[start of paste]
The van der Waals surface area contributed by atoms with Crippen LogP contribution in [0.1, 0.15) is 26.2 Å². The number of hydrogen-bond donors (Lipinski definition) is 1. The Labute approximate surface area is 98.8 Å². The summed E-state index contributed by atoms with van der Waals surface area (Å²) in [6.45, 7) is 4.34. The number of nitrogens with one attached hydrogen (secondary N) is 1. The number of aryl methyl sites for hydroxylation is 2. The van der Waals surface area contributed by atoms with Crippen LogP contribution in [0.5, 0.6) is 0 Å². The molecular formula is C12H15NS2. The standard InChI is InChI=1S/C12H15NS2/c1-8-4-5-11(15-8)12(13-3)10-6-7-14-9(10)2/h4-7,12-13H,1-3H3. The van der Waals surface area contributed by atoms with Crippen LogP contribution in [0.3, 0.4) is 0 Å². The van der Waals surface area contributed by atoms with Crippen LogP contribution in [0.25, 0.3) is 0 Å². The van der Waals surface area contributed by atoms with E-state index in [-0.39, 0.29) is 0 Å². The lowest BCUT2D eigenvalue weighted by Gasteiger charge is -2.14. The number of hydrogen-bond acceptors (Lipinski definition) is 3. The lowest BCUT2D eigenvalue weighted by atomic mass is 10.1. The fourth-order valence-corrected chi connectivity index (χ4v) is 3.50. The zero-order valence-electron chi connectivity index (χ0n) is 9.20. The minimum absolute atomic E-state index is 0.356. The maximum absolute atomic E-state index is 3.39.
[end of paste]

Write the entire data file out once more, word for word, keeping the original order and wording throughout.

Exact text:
The van der Waals surface area contributed by atoms with Crippen LogP contribution in [0.1, 0.15) is 26.2 Å². The number of hydrogen-bond donors (Lipinski definition) is 1. The Labute approximate surface area is 98.8 Å². The summed E-state index contributed by atoms with van der Waals surface area (Å²) in [6.45, 7) is 4.34. The number of nitrogens with one attached hydrogen (secondary N) is 1. The number of aryl methyl sites for hydroxylation is 2. The van der Waals surface area contributed by atoms with Crippen LogP contribution in [0.5, 0.6) is 0 Å². The molecular formula is C12H15NS2. The standard InChI is InChI=1S/C12H15NS2/c1-8-4-5-11(15-8)12(13-3)10-6-7-14-9(10)2/h4-7,12-13H,1-3H3. The van der Waals surface area contributed by atoms with Crippen LogP contribution in [0.3, 0.4) is 0 Å². The van der Waals surface area contributed by atoms with Crippen LogP contribution in [0.25, 0.3) is 0 Å². The van der Waals surface area contributed by atoms with E-state index in [-0.39, 0.29) is 0 Å². The lowest BCUT2D eigenvalue weighted by Gasteiger charge is -2.14. The number of hydrogen-bond acceptors (Lipinski definition) is 3. The lowest BCUT2D eigenvalue weighted by atomic mass is 10.1. The fourth-order valence-corrected chi connectivity index (χ4v) is 3.50. The zero-order valence-electron chi connectivity index (χ0n) is 9.20. The minimum absolute atomic E-state index is 0.356. The maximum absolute atomic E-state index is 3.39.